Renewables grew rapidly in 2023, must grow faster to meet 2030 goal: IEA

The amount of renewable energy installed around the world is expected to grow, yet challenges remain to meet the tripling goal.

Published : Jan 12, 2024 17:45 IST - 4 MINS READ

Turbines operate at the Block Island Wind Farm off the coast of Rhode Island, US, in December 2023. Nations have signed on to triple renewable energy by 2030.

Turbines operate at the Block Island Wind Farm off the coast of Rhode Island, US, in December 2023. Nations have signed on to triple renewable energy by 2030. | Photo Credit: Julia Nikhinson/AP/File

The world’s renewable energy grew at its fastest rate in the past 25 years in 2023, the International Energy Agency (IEA) reported on January 11 in its first assessment since nations agreed at COP28 in December 2023 on ambitious new targets to slow dangerous climate change.

The Paris-based agency said rapid growth of solar in China was the main driver as the world added nearly 510 GW—enough to power nearly 51 million homes for a year—with Europe, the United States, and Brazil also seeing record growth.

Also Read | COP28: Historic agreement reached on fossil fuels, but developing nations unhappy

IEA Executive Director Fatih Birol said renewable energy is on course to increase by 2.5 times by 2030. That would fall short of the tripling that nations agreed on at COP28 in Dubai, but Birol said the goal is reachable. Increasing funds for clean energy in developing countries is the biggest challenge to getting to 11,000 GW from the nearly 3,400 GW of 2022, he said. “Success in meeting the tripling goal will hinge on this,” he added.

Countries set a goal of limiting global warming to 1.5°C (2.7°F) at the 2015 Paris climate talks to avert the worst consequences of climate change. Earth is just below that limit, with scientists, on January 9, reporting 2023 was the hottest year on record and projecting that January 2024 will be so warm that a 12-month period will exceed the 1.5-degree threshold for the first time.

For the first time in nearly three decades of such talks, the final agreementin Dubai mentioned fossil fuels—coal, oil, and natural gas—as the cause of climate change and said the world needs to be “transitioning away” from them. But it did not set any concrete requirements to do so.

The report forecasts that solar power and onshore wind energy deployment through 2028 is expected to more than double in the US, the European Union, India, and Brazil, compared with the last five years. The IEA expects 3,700 GW of clean energy capacity to be added by 2028 across 130 countries, with solar and wind energy accounting for almost all of it.

China, already the global leader in renewable energy, will likely account for 60 per cent of the new clean energy capacity that will become operational by 2028. China’s role is crucial in reaching the 2030 goal because it is expected to install more than half of the new capacity required globally by the end of the decade, the IEA said.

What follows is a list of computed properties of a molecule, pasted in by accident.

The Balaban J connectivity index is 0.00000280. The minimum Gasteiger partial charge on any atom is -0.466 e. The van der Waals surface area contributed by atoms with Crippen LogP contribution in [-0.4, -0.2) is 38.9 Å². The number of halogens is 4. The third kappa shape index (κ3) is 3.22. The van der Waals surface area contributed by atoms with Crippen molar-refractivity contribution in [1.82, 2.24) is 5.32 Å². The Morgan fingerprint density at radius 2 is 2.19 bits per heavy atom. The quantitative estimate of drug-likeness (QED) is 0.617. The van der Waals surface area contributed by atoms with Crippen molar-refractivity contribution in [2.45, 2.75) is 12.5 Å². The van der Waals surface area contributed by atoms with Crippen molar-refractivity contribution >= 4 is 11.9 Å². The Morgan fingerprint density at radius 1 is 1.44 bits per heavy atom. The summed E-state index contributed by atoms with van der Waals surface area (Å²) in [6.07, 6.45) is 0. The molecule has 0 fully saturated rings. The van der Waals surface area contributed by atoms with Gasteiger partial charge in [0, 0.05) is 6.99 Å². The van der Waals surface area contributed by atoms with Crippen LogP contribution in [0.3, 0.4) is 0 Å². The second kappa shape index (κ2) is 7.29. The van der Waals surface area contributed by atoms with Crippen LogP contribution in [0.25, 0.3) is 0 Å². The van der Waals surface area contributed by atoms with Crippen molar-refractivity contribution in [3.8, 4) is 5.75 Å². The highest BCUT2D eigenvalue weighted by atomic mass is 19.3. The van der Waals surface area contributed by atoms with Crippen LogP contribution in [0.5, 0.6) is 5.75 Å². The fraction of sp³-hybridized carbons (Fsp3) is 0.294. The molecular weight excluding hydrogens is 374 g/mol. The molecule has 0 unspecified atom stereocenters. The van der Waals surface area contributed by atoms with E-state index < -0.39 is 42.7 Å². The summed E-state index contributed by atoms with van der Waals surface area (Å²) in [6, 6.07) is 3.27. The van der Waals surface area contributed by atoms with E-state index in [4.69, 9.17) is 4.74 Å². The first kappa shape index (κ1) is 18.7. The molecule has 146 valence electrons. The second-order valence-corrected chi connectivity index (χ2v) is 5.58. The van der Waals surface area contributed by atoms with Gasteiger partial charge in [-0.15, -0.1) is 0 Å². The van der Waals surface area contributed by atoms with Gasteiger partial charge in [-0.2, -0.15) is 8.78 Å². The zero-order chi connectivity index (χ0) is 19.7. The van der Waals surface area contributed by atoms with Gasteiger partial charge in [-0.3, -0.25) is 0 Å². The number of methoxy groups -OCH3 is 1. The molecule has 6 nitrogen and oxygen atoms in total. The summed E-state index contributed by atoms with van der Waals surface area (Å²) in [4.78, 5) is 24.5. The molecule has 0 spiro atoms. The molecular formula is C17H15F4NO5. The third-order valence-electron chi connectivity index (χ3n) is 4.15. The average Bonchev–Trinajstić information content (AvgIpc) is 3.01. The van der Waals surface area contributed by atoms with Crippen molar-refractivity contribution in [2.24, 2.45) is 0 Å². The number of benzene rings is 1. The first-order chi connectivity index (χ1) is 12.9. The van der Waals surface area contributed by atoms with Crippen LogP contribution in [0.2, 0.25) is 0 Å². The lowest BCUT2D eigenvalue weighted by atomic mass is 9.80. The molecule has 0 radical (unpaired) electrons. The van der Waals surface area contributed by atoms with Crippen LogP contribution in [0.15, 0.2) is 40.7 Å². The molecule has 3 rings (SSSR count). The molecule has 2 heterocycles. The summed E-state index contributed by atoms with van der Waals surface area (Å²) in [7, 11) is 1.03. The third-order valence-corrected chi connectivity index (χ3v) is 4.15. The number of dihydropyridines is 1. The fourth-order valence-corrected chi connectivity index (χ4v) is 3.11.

IEA researchers found that prices for solar components in 2023 declined by almost 50 per cent year-on-year. They predict that cost reductions and fast deployment will continue in 2024 as manufacturing exceeds demand. However, over the past year, higher inflation and interest rates have also increased equipment and financing costs of renewables projects and policies have been slow to adjust to the new macro-economic environment.

IEA found that wind energy is facing more challenges, especially outside China, which has the world’s largest wind energy capacity. The agency cited issues including supply chain disruptions, higher costs and red tape preventing faster installations.

Despite many announcements of green hydrogen projects—where hydrogen is produced by using renewable energy to split water and heralded as a cleaner fuel for energy intensive industry and transport—progress is slow, with only 7 per cent of current projects expected to come online by 2030, the IEA added.

The report finds that the key challenges to clean energy growth in developed countries are policy uncertainties, fragile economic environments, insufficient investment in electricity transmission grids to accommodate greater shares of renewables, and bureaucratic permitting procedures and administrative barriers.

The key challenges in developing countries are access to finance for installing renewable energy and the lack of strong governance and regulatory frameworks that would reduce risks and attract investments in clean energy.

Also Read | Climate talks in Bonn ahead of COP28 inspire little optimism

“In the absence of any help for African and low-income countries in Asia and Latin America, they will not be able to reach their clean energy targets. That will be a fault line in reaching the 2030 goal,” said Birol.

Tripling by 2030 will also depend on countries speeding up permitting and building out transmission and storage infrastructure, said Sean Rai-Roche, a policy advisor at climate think tank E3G who has long tracked developments in clean energy. “Governments and businesses need to act now to protect the planet for future generations,” Rai-Roche said. “We cannot afford to wait—action later is too late.”

(With inputs from AP and Reuters)

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